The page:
After Hiroshima and Nagasaki, and World War Two ended, the United States and Great Britain sought remote areas with accessible ports and land for installations to test atomic weapons. The technology of atomic weapons was still in its infancy. The United States had a couple big so-called pumpkin bombs, but we were working on the engineering that would enable us to mass-produce smaller, lighter, and more efficient weapons. Engineers and policy-makers wanted safer weapons, smaller weapons that couldn’t set off by accident. My impression was that the great bulk of the accidents, the so-called “Broken Arrows” happened in the 1950s, when many of the first generation weapons were in use. We had a lot of close calls in those days. I enlisted in 1958, and was trained in nuclear weapons work in Albuquerque. We had at least one close call on our base, when a crew chief came in drunk and tried the wrong procedure the wrong way on a museum-grade Mark Five
The Mark Five was one of the first mass-produced atomic bombs. There’s a model of it on display at the National Museum of Atomic Science and History in Albuquerque . The museum is the AEC’s attic, full of old bombs. It gave me a start to find it in the back of the display area, this huge pumpkin bomb with its two cute little doors on the front, and sitting next to it was the so-called “bird cage” container that held its plutonium core element. I had to remind myself that it was 2010, not l959. The bomb on display was probably a dummy that bomb-loaders practiced with. The doors on the front of the bomb weren’t going to swing open like they did in the arming sequence, and the In Flight Insertion (IFI) wasn’t going to come out to bite us.
The day they retired the Fives from the stockpile was a wonderful day for the world. It was a direct descendent of the “Fat Man” bomb dropped on Nagasaki. The Mark Five was armed in flight, by the pilot. On the landing strip a thin-walled stainless canister holding the plutonium sphere. a TNT shaped charge and a detonator would have been loaded into its tray inside the nose of the bomb; Up in the cockpit, on his final run into the target the pilot would flip a couple switches. Down in the bomb bay there would be a growling of electric motors. Motors would bring the tray from vertical to horizontal, the doors would open as it came up to insertion position. Then its load would be rammed down this tunnel, the doors closing behind it. Another light would come on when it was seated. The bomb was now armed, the nuclear seed was now in the center of the sphere of the implosion sphere. The whole process took about a minute. Wham, wham, a high speed scary operation.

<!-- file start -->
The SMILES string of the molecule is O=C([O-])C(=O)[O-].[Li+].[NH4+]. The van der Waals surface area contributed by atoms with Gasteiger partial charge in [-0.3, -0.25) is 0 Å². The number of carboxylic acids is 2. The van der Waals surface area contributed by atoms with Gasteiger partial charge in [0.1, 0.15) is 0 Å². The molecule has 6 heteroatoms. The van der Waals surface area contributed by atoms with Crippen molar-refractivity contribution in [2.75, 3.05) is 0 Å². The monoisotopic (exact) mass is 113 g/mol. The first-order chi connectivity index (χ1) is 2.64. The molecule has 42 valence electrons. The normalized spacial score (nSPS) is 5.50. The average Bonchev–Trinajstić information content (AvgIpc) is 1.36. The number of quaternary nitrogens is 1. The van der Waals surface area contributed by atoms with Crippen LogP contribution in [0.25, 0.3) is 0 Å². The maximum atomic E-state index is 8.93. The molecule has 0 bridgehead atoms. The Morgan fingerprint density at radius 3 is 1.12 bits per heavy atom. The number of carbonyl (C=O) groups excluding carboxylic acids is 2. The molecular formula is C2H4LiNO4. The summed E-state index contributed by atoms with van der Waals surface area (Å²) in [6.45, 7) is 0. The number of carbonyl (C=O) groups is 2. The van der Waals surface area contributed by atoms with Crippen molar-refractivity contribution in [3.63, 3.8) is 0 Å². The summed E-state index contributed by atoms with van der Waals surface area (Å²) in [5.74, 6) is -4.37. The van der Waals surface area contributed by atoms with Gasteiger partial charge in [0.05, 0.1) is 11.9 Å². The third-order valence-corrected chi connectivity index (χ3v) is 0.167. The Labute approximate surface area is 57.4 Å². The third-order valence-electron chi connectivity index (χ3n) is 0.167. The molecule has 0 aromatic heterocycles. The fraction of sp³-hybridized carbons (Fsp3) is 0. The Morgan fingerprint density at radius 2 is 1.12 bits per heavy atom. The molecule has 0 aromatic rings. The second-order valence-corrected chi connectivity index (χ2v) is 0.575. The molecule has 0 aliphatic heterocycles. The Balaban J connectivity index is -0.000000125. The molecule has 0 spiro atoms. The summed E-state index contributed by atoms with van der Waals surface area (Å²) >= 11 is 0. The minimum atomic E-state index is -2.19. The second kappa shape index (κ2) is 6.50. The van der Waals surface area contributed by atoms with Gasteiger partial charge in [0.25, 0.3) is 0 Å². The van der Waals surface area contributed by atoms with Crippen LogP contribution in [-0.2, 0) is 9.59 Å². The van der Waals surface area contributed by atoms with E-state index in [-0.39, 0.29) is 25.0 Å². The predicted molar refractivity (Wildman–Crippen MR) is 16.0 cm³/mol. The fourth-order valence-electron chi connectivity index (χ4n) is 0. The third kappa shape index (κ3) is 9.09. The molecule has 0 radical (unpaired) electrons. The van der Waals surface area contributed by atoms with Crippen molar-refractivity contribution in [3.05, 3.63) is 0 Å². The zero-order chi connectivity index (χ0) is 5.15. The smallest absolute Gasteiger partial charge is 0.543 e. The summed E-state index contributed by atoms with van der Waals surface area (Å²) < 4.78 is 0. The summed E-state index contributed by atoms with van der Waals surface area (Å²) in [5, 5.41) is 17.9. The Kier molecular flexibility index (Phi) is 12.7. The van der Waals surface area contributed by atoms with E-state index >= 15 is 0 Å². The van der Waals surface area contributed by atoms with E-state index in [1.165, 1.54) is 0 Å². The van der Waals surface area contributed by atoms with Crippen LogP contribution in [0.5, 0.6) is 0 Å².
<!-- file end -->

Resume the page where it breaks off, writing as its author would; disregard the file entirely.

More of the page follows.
One of these old bombs might have exploded on my best friend Abe if he hadn’t organized a revolt in his assembly crew. Abe and I were the intellectuals of the barracks. While everyone was gone on liberty, we’d sit there with our books, saving our money. Picture an amiable son of a Montana farmer with a big drooping moustache, perched on his bed reading science fiction.
One night they pulled a “red alert” exercise. Liberty was cancelled, they locked down the base, put Marines up the guard-towers, and the sirens wailed. World War III was presumably underway: we were bused to our underground bunkers. A nonstop rush in our assembly areas would be organized, maneuvering bombs and warheads to get them to the airstrip where they were loaded on B-52s and C-130s. The newest weapons with quick turn around times were shipped first; gradually as the night turned into day you began to see the older bombs in the stockpile coming out.
About four AM, a Mark Five was rolled into the assembly bay. The minute you saw these big old olive drab monsters coming in you knew it was a training exercise and not World War Three. They said this kind of exercise sharpened your skills. We knew even though we might bust our tails to get it to the airstrip at 0600 hours, the weapon would never be maneuvered and would come back to you a couple days later with orders to disassemble it and put it back in storage.
But Ski, the boss of Abe’s assembly crew, wanted to get back in the good graces of the base commander and meet the impossible convoy deadline. In the late fifties there were tensions between the old guard and the new guys trained in Albuquerque. The old guard was still in charge of weapon assembly teams, most of them gunner mates and electricians trained in the field. The new guys like Abe ran things by the book. What the good book said was that if you installed a new IFI, you ran it by hand with a spanner, taking it nice and slow, measuring the clearances. The charge, under power, ran through its cycle at high speed, and if you had a jam, you could have an accidental detonation.
This bomb came in with the doors jammed halfway open, the IFI mechanism peeking shyly out. Someone had tried to arm it, but it had jammed. There was a big red tag on it. Do not use had said someone in the fleet six months earlier. Ski was hung over and in a bad mood. I think the Marines had rousted him out of a barroom. So, to make a long story short, after the new IFI was in place, and the old one was in pieces on the floor, the crew took a break. They came back to find Ski had jumped a couple pages ahead, and was ready to run it on power. A hell of an argument broke out. Abe told me that he had his hand on a big wrench and was thinking seriously of nailing him with it. A lot of threats were flying, but nothing was being done. It was a stalemate.
“OK, Chief” said Abe, “If you want to kill yourself, be our guest.”
The crew ran for it, exiting through the blast doors and running for a nearby pickup. They were just pulling away when Ski came out behind them waving his hands.
“Hey fellas,” he was screaming, “Come back!”
There was about 1,000 pounds of TNT in that bomb, and the shock wave from the five probably would have triggered all the TNT in neighboring weapons, and we all would have all been dead in a terrifically dirty conventional or low-grade nuclear explosion.